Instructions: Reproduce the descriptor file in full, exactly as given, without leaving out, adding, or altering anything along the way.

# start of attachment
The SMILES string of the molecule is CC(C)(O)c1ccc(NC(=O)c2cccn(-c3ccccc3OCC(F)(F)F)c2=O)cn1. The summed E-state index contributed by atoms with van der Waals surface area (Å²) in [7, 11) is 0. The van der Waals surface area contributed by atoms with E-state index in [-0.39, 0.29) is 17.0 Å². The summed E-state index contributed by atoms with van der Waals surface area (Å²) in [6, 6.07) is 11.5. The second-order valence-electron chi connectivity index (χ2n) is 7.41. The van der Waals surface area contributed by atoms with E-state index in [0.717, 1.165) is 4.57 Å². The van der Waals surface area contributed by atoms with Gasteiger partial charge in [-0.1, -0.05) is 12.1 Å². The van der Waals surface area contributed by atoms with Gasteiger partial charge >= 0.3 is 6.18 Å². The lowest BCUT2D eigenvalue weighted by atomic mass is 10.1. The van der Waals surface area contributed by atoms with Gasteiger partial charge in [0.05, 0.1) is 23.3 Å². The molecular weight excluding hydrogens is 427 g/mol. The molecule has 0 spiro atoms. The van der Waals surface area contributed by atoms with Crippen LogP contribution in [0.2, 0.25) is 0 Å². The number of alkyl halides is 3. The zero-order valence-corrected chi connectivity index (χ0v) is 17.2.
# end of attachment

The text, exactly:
The SMILES string of the molecule is CC(C)(O)c1ccc(NC(=O)c2cccn(-c3ccccc3OCC(F)(F)F)c2=O)cn1. The summed E-state index contributed by atoms with van der Waals surface area (Å²) in [7, 11) is 0. The van der Waals surface area contributed by atoms with E-state index in [-0.39, 0.29) is 17.0 Å². The summed E-state index contributed by atoms with van der Waals surface area (Å²) in [6, 6.07) is 11.5. The second-order valence-electron chi connectivity index (χ2n) is 7.41. The van der Waals surface area contributed by atoms with E-state index in [0.717, 1.165) is 4.57 Å². The van der Waals surface area contributed by atoms with Gasteiger partial charge in [-0.1, -0.05) is 12.1 Å². The van der Waals surface area contributed by atoms with Gasteiger partial charge >= 0.3 is 6.18 Å². The lowest BCUT2D eigenvalue weighted by atomic mass is 10.1. The van der Waals surface area contributed by atoms with Gasteiger partial charge in [0.05, 0.1) is 23.3 Å². The molecular weight excluding hydrogens is 427 g/mol. The molecule has 0 spiro atoms. The van der Waals surface area contributed by atoms with Crippen LogP contribution in [0.2, 0.25) is 0 Å². The number of alkyl halides is 3. The zero-order valence-corrected chi connectivity index (χ0v) is 17.2.